Start with development as the focus, not evaluation.  The competency map is comprehensive and very detailed – and a tad intimidating.  The team set a clear norm that the exercise was strictly about development this year, totally separate from the performance evaluation process.  That allowed team members to engage more authentically with a personal growth lens and worry much less about a negative consequence for not demonstrating mastery in such a wide breadth of skills.  And it squarely focused each team member on their own skill development –the most important goal.

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Side-by-side comparison between the EdFuel competency map’s development focus and the home office evaluation rubric

Circle back regularly – individually and as a team.  As a team, we set up a monthly check in about each team member’s PD plan in addition to their standing 1:1 meetings.  We also take care to compare the self-assessments and PD plans across the group in order to develop a team PD plan for the year – this supports each team member’s growth goals while addressing collective areas for development.

competency

Illustration of regular self and peer evaluation touch points, facilitated by EdFuel’s myBlueprint tool

Taking a team approach to skill and competency development went a long way in building buy-in and focus in a way that is non-evaluative yet still incredibly relevant to on-the-job skills. EdFuel’s free resource, the Blueprint for Success, maps competencies at all levels for talent in organizations large and small, from charter schools and foundations to advocacy groups and non-profits. To learn more about adapting this resource to build your organization’s talent and strategic systems, send a note here.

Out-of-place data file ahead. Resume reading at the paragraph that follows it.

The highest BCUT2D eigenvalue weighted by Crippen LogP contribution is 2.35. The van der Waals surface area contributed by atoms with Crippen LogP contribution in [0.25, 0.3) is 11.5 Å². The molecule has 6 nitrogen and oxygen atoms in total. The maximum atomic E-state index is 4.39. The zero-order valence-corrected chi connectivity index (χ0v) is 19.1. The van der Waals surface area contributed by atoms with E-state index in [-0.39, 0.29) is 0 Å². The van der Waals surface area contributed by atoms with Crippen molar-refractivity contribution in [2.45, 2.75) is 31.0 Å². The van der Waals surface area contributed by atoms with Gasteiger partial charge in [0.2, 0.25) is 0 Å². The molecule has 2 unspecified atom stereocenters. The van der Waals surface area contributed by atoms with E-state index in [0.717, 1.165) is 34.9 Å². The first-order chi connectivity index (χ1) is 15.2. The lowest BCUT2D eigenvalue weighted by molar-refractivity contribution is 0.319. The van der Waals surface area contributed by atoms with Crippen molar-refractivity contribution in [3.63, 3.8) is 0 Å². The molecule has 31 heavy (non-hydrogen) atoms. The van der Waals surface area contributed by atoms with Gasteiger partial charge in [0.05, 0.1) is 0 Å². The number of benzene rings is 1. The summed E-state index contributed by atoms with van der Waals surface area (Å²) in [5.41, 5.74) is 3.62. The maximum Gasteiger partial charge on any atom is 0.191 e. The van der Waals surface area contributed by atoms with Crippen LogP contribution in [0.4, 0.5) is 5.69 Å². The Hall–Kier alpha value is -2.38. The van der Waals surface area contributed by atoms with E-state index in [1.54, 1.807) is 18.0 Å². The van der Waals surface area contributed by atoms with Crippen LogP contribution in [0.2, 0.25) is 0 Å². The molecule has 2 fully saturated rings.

Introducing EdFuel’s Competency Maps!

In our May 2015 leadership survey of the K-12 sector, we uncovered a shocking reality: 60% of non-instructional leaders — at all levels, across all types of organizations — are planning to leave their current organization in the next three years.

We identified many factors that contribute to the retention challenge, including chronic under-investment in professional development, a lack of internal coaching/mentoring, poor definition of career pathways, and a belief that recruiting talent (not developing it over time) is the greatest HR challenge organizations face.

In response, we are launching the first phase of EdFuel’s Blueprint for Success initiative today by releasing eight competency maps that make it possible for organizations to visualize pathways and growth plans for the full range of non-instructional roles.

Developed in collaboration with the Broad Center, NewSchools Venture Fund, Harvard’s Graduate School of Education, the Bridgespan Group and 40+ sector leaders, the initiative includes seven functional competency maps (academics and instruction, advocacy, development, information and data, finance, operations, and talent) to show the knowledge, skills, and relationships necessary to manage school districts/networks. In addition to the functional competency maps, Blueprint for Success provides a separate map for cross-functional leadership skills. Each map articulates competencies at four distinct levels of seniority.

Phase two of the work will include a comprehensive report of our research findings and a pilot community of practice with 5 – 7 organizations who are committed to improving their internal talent development practices.

Our goal is to broaden this community of practice over time. Please let us know how you or your organization plan to use these and stay tuned for updates over the next couple of months!